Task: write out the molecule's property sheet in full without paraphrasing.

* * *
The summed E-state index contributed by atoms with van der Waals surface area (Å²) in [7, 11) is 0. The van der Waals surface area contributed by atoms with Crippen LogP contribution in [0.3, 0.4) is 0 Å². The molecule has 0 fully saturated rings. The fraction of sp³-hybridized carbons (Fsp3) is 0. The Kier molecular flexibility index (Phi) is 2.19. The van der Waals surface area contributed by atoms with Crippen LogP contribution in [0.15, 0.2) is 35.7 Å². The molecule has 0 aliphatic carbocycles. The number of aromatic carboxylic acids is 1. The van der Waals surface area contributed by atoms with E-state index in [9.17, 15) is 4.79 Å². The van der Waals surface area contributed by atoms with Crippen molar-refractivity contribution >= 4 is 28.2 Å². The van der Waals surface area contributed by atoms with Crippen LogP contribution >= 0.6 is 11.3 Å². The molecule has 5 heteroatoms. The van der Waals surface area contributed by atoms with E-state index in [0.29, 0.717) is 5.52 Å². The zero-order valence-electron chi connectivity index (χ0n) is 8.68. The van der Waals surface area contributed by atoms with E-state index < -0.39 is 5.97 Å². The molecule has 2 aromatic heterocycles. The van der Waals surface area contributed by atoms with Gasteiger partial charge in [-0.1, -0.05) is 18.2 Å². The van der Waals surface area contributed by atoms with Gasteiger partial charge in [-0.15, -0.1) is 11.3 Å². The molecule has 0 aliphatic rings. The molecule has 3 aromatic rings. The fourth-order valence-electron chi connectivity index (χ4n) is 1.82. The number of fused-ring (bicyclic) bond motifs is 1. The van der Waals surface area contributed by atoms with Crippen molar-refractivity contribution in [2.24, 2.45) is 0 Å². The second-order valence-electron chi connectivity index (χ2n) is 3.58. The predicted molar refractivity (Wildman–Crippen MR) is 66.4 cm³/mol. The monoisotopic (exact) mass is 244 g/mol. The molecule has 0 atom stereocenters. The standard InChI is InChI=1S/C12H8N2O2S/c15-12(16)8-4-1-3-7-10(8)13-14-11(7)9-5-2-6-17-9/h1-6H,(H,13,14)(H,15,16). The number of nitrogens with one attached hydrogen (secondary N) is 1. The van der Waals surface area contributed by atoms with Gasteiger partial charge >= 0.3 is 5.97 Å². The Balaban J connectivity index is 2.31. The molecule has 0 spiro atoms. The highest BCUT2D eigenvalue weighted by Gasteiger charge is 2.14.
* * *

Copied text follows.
The summed E-state index contributed by atoms with van der Waals surface area (Å²) in [7, 11) is 0. The van der Waals surface area contributed by atoms with Crippen LogP contribution in [0.3, 0.4) is 0 Å². The molecule has 0 fully saturated rings. The fraction of sp³-hybridized carbons (Fsp3) is 0. The Kier molecular flexibility index (Phi) is 2.19. The van der Waals surface area contributed by atoms with Crippen LogP contribution in [0.15, 0.2) is 35.7 Å². The molecule has 0 aliphatic carbocycles. The number of aromatic carboxylic acids is 1. The van der Waals surface area contributed by atoms with E-state index in [9.17, 15) is 4.79 Å². The van der Waals surface area contributed by atoms with Crippen molar-refractivity contribution >= 4 is 28.2 Å². The van der Waals surface area contributed by atoms with Crippen LogP contribution >= 0.6 is 11.3 Å². The molecule has 5 heteroatoms. The van der Waals surface area contributed by atoms with E-state index in [0.29, 0.717) is 5.52 Å². The zero-order valence-electron chi connectivity index (χ0n) is 8.68. The van der Waals surface area contributed by atoms with E-state index < -0.39 is 5.97 Å². The molecule has 2 aromatic heterocycles. The van der Waals surface area contributed by atoms with Gasteiger partial charge in [-0.1, -0.05) is 18.2 Å². The van der Waals surface area contributed by atoms with Gasteiger partial charge in [-0.15, -0.1) is 11.3 Å². The molecule has 0 aliphatic rings. The molecule has 3 aromatic rings. The fourth-order valence-electron chi connectivity index (χ4n) is 1.82. The number of fused-ring (bicyclic) bond motifs is 1. The van der Waals surface area contributed by atoms with Crippen molar-refractivity contribution in [2.24, 2.45) is 0 Å². The second-order valence-electron chi connectivity index (χ2n) is 3.58. The predicted molar refractivity (Wildman–Crippen MR) is 66.4 cm³/mol. The monoisotopic (exact) mass is 244 g/mol. The molecule has 0 atom stereocenters. The standard InChI is InChI=1S/C12H8N2O2S/c15-12(16)8-4-1-3-7-10(8)13-14-11(7)9-5-2-6-17-9/h1-6H,(H,13,14)(H,15,16). The number of nitrogens with one attached hydrogen (secondary N) is 1. The van der Waals surface area contributed by atoms with Gasteiger partial charge >= 0.3 is 5.97 Å². The Balaban J connectivity index is 2.31. The molecule has 0 spiro atoms. The highest BCUT2D eigenvalue weighted by Gasteiger charge is 2.14.